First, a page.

2. This principle is not limited to a single individual, for the above reason also includes unity of kind, and if we suppose that one kind of existence- giving cause has several individuals, and that they all possess one root of existential perfection, then naturally, their effects will all be of one kind.
3. This principle is limited to causes which possess only one root of perfection. However, if an existent has several kinds of existential perfection, or all existential perfections in a simple form, that is, if its existence possesses the above perfections with that same unity and simplicity, then this argument will not cover it.
Therefore, the above-mentioned principle does not establish anything more than the principle of the homogeneity between an existence-giving cause and its effect. The unity of the first thing produced cannot be established merely on the basis of this principle, although there is another way to establish this, which will be presented at the appropriate point.
Another well-known principle is that a single effect cannot be produced by more than a single cause, (“The one is not produced by other than the one”).
Regarding this principle, despite differences, all philosophers agree that a single effect can be produced from a compound cause. So, what is meant by the unity of the cause in the above principle is not simplicity and lack of composition.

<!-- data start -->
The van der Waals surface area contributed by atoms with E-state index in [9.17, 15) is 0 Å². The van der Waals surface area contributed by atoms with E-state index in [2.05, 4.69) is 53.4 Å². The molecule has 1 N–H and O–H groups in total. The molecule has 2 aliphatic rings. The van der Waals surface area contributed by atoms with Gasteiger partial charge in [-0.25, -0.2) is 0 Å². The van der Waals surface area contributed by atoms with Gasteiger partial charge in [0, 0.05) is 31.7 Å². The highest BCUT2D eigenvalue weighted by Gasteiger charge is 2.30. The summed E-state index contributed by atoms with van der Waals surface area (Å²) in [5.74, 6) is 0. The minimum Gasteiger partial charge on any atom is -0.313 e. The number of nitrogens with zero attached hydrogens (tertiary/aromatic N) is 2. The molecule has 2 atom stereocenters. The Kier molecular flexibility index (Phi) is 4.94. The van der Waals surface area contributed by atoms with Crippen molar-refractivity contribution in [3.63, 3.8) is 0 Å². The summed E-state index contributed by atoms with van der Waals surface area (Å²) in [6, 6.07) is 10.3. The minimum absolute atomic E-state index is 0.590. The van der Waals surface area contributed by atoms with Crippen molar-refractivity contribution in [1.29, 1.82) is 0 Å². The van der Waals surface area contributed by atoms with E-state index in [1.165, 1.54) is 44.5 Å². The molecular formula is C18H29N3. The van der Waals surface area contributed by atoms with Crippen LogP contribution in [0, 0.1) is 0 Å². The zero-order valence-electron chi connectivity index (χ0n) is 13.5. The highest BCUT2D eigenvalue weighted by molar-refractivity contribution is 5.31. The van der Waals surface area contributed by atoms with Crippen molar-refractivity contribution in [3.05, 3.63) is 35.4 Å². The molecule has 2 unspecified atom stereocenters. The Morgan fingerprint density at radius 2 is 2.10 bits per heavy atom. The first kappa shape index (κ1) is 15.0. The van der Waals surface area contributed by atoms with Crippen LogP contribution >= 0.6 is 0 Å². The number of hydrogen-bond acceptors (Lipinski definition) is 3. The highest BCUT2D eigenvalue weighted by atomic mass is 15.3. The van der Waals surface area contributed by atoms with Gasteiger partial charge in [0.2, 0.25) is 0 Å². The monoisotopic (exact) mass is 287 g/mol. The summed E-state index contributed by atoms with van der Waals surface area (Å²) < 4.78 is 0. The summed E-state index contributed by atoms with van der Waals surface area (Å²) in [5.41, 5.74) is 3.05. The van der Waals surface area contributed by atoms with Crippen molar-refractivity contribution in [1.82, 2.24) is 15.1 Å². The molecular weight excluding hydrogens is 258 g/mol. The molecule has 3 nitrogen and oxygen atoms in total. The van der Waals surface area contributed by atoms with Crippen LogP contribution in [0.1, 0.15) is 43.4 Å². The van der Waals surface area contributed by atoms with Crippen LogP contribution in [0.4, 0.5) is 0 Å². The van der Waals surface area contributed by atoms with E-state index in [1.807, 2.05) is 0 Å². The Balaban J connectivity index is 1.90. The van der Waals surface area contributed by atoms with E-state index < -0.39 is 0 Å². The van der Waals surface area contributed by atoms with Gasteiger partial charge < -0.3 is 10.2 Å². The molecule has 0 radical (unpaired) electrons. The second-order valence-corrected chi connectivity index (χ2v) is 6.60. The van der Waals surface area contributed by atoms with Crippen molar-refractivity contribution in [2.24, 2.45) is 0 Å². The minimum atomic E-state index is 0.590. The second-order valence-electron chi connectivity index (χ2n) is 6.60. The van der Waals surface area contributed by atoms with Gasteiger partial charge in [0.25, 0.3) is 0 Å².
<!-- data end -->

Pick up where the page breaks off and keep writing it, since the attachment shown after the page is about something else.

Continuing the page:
Furthermore, the production of an effect by several vertical causes, such that each of them is the cause of another, is undeniable. In other words: neither the multiplicity of mediated effects, each of which is the effect of another, nor the multiplicity of mediated causes is contrary to the above principle.
On the other hand, all philosophers agree that an individual effect will have no more than one complete cause; in technical terms, the conjunction of several complete causes for a single effect is impossible, for if all these causes were effective, then necessarily numerous effects would be brought into existence by them, so the effect would not be one.
If some of these causes were not effective, this would be contrary to the principle of the mutual implication of cause and effect or the relative necessity (wujub bil-qiyas) of the effect with respect to its complete cause.